April 07, 2013
Successfully running a cultivator drill in damp conditions needs care, but can be done successfully if the drill and tractor pulling it are prepared and managed correctly, says David Holmes, UK Sales Director for Great Plains (pictured left).
For those thinking of using the drill this spring, he suggests they avoid over-working the soil and draw as much benefit as possible from the winter’s weathering:
“You can run the Centurion’s discs and levelling board (which are individually adjustable) very shallow – so they remove any unevenness in the seedbed - which will reduce draft and minimise the risk of soil flow problems.
“Using the correct tyre pressures – both on the tractor and the drill - is essential.
“Tractor tyre pressure should be set as low as possible – within the manufacturers’ recommendations – to gain the optimum combination of a big footprint and low ground pressure.
“The pressure in the tyres on the Centurion’s full width packer roller should be adjusted so they can flex naturally as they contact and release from the soil and run clean.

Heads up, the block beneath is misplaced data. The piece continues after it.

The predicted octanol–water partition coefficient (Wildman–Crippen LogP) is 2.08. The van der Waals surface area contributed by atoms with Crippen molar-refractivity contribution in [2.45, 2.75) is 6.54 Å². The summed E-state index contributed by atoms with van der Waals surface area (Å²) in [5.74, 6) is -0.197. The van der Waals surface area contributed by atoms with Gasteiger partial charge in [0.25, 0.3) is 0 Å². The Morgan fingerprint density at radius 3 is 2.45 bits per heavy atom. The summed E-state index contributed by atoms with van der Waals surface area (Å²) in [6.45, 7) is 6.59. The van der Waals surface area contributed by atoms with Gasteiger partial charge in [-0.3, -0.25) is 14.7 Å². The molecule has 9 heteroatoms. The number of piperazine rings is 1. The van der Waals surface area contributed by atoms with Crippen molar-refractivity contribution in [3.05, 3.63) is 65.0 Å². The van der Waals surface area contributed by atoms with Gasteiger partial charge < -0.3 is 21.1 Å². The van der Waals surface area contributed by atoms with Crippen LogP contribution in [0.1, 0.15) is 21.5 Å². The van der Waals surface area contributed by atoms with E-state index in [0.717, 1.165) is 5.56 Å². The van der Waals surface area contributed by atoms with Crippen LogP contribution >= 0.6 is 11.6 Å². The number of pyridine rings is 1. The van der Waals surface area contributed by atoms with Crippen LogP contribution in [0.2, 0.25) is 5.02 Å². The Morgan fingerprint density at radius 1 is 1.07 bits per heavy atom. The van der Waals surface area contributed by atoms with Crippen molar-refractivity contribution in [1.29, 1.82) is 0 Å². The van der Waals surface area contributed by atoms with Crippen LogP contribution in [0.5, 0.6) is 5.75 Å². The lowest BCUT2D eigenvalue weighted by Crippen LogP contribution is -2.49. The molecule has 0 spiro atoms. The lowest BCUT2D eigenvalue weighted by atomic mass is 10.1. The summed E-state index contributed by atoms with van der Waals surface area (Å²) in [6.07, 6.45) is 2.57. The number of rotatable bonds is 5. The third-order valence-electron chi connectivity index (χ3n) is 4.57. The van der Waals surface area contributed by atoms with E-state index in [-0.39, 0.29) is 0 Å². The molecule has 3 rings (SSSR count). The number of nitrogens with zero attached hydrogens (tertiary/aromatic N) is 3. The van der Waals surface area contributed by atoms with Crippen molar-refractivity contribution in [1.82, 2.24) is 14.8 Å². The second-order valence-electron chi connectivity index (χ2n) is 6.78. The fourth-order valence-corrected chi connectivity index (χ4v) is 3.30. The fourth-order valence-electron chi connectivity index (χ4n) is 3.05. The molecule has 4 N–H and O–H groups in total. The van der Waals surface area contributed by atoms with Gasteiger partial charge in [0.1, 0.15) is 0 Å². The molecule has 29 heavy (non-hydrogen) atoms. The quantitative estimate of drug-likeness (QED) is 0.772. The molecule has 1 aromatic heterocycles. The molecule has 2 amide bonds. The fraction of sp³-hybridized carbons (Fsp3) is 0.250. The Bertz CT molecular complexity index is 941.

“This will help leave a consistent seedbed for the drill’s 00-series disc openers, which are individually sprung so they maintain consistent sowing depth even if the seedbed is not perfect. Coulter pressure should be set just high enough to maintain consistent drilling depth.
“In difficult conditions it may be beneficial to use the 167mm row spacing, rather than the 125mm option also available, so on a 6m drill you have 36 crops rows rather than 48.
“Press wheel scrapers must be adjusted carefully, so they keep the wheels clean and help maintain consistent drilling depth, while not applying an excessive breaking effect.
“Centurion drills fitted with Weigh Cells will perform more effectively in damp conditions because the drill’s full weight will always be spread evenly right across its full width, no matter how much seed is in the hopper.
“One thing to consider is not fully filling the seed hopper. That will mean more frequent re-filling stops, but reducing your maximum weight will be beneficial”.
Finally, he suggests farmers use the opportunity presented by spring field work to assess the state of their soils, and especially the presence and depth of any compaction, and start planning an effective post-harvest restructuring programme now!